Canadian society needs to invest in leadership, not just academics

    Re: Millennium Foundation

    TORONTO, Feb. 27 /CNW/ - Unnoticed in yesterday's budget announcement is
the termination of an innovative undergraduate merit scholarship program run
by the Millennium Foundation. Unlike most merit scholarships, which are
granted simply on the basis of academic performance, Millennium's merit
scholarships defined merit more broadly to include serving the community and
    "There is too much emphasis on one-time cheques granted to students on
the basis of their marks, and not enough on qualities that don't show up on a
transcript such as character, service and leadership potential," says
Franca Gucciardi, executive director & CEO of the Canadian Merit Scholarship
    The federal government has a long history of giving merit-based
assistance to graduate students, primarily through the three granting
councils, and the Vanier Scholarships are a wonderful continuation of this
tradition. In contrast, the Millennium Foundation's merit program was the only
public national investment in talented undergraduates, accounting for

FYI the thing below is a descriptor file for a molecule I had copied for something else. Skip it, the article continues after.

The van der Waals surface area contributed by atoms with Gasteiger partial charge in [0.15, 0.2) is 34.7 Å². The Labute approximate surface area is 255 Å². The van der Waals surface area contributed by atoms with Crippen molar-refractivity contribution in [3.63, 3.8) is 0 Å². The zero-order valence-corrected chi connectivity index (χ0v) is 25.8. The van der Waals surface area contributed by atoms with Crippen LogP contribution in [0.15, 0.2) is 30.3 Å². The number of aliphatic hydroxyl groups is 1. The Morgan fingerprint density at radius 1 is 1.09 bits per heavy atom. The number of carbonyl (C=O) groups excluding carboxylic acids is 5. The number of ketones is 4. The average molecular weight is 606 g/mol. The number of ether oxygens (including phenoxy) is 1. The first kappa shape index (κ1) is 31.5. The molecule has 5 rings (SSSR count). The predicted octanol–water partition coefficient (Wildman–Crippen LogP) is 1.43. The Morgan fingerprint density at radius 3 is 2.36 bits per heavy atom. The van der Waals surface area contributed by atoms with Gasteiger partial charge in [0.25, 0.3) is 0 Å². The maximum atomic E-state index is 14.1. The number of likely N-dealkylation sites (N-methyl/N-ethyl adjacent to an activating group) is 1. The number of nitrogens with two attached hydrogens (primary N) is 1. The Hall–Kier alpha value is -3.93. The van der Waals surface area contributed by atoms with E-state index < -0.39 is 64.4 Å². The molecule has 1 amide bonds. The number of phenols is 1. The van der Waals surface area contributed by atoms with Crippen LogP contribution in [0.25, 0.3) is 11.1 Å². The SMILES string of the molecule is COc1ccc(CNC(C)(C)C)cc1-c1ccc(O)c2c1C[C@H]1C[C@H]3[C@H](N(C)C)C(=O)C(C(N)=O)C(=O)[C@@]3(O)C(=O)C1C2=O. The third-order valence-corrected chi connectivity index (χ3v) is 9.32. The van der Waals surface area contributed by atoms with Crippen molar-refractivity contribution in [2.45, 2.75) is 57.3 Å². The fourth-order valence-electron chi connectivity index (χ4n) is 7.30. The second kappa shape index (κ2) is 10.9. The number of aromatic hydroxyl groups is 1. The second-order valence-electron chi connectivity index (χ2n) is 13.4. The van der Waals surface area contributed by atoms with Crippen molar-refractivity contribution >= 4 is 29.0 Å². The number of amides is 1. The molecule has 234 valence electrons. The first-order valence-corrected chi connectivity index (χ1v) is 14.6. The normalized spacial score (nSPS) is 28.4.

$12.6 million of the $200 million invested through merit scholarships annually
in Canada. It will disappear in 2009.
    Investments in graduate studies should not come at the expense of strong
investment in undergraduate students. As a society, we need to devote more
resources, not less, to ensuring that the next generation of Canadian leaders
have opportunities to fully realize their potential.
    "As Canadians we understand the importance of supporting students in
financial need, but we need to do a lot better when it comes to merit. I
salute Norman Riddell and the Millennium Foundation for supporting 17,000
talented young Canadians over the past ten years," says Gucciardi.

    Founded in 1988, the Canadian Merit Scholarship Foundation is the leading
private foundation granting undergraduate merit scholarships. It is funded by
donations from the private sector and individuals who believe in the value of
investing in Canada's greatest natural resource: our youth. In partnership
with 23 Canadian universities, the foundation grants Loran Awards, each worth
up to $75,000 over four years, to 30 students annually on the basis of
character, service and leadership potential.

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For further information:

For further information: Jesse Helmer, Manager, external relations,
(416) 646-2120, x226,

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